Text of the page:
When I first met Daisy Nashipai Mepukori, she made it crystal clear that she is no daisy. She is strong and resilient, not delicate like the flower, and goes by “Nash.”
Bravery is a quality she has cultivated. “When I was 18, I got accepted into the African Leadership Academy (ALA) in South Africa. This was a big deal because it would be the first time I would spend a considerable amount of time outside my country and it would also mean abandoning my high school studies before the most important exam in a young Kenyan’s life – the Kenya Certificate of Secondary Education Exam (KCSE) – which determines entry into university and general success in life.
“My parents were scared to let me go. If ALA did not work out, I would not be able to gain admission into a Kenyan university. More importantly, they worried that I was too young to make it on my own in a faraway foreign country. By contrast, from the moment I received the admission letter, I decided I would attend this institution that brought together students from around Africa and trained them to be great leaders. There was no doubt that the transition would be tough – it would mean going a year without seeing my family and braving winter for the first time in my life – but I was certain that the struggles were nothing compared to the development I would undergo. Seven years later, I am eternally grateful to my 18-year-old self for her vision and determination. I came out of ALA with renewed passion to make an impact in my community and in my country, and built a network of likeminded leaders who will hold me accountable to my dreams.”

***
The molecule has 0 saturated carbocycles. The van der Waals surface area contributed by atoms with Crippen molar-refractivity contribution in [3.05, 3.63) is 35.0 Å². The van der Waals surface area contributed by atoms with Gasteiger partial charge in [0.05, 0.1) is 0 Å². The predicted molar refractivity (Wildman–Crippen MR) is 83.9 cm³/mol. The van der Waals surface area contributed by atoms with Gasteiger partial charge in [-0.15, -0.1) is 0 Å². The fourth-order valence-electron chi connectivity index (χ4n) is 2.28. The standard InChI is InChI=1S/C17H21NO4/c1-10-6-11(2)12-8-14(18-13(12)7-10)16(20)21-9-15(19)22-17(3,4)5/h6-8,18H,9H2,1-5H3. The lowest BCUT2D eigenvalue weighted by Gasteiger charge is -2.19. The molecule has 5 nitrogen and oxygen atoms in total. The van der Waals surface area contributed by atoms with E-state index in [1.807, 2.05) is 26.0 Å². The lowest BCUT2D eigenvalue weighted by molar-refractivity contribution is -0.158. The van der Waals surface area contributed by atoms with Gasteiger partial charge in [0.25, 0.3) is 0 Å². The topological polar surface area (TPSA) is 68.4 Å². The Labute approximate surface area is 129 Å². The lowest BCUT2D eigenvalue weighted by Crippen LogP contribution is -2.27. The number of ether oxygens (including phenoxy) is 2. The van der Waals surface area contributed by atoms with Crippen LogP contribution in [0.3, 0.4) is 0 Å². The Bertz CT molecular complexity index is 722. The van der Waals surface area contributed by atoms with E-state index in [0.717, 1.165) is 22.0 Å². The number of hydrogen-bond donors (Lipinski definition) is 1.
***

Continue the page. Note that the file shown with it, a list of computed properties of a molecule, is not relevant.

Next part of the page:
Her big dream is to revolutionize the health system in her country, Kenya. She explains, “For a long time now, I have set my sights on the Ministry of Health. I believe that ministries have a critical role to play in strengthening systems in a country since they have the capacity to execute interventions that outlast NGO and private sector work. Thus, despite the fact that multiple people have warned me against going into public service and politics, I am determined to cut down the red tape and crack down on corruption in order to make Kenya’s Ministry of Health more efficient and results-oriented.”
Her role models change as she learns more about the world and people who have left a mark on it. “Recently, I have been reading about and listening to podcasts on Che Guevara [Argentine Marxist revolutionary, physician, guerilla leader, diplomat, and military theorist]. Stubborn, brilliant, and deeply moved by the plight of the poor, Che reminds me of myself. I am inspired by his resistance to society norms and his singular passion for the most marginalized. Learning about Che has pushed me to ask myself what I am willing to sacrifice in the fight for justice and freedom. Che gave up everything for his beliefs: his job, his family and eventually, his life. Being out of Duke for a year now, the question of what I am willing to give up to achieve my dreams is critical. In university, there are multiple safety nets to allow students to pursue what drives them without being punished for views that are against establishment. The same privilege is not accorded to regular citizens, and especially for those of us who come from conservative countries. Thus, for me, this past year as a citizen has been an opportunity to push myself to be braver even as I encounter pushback.”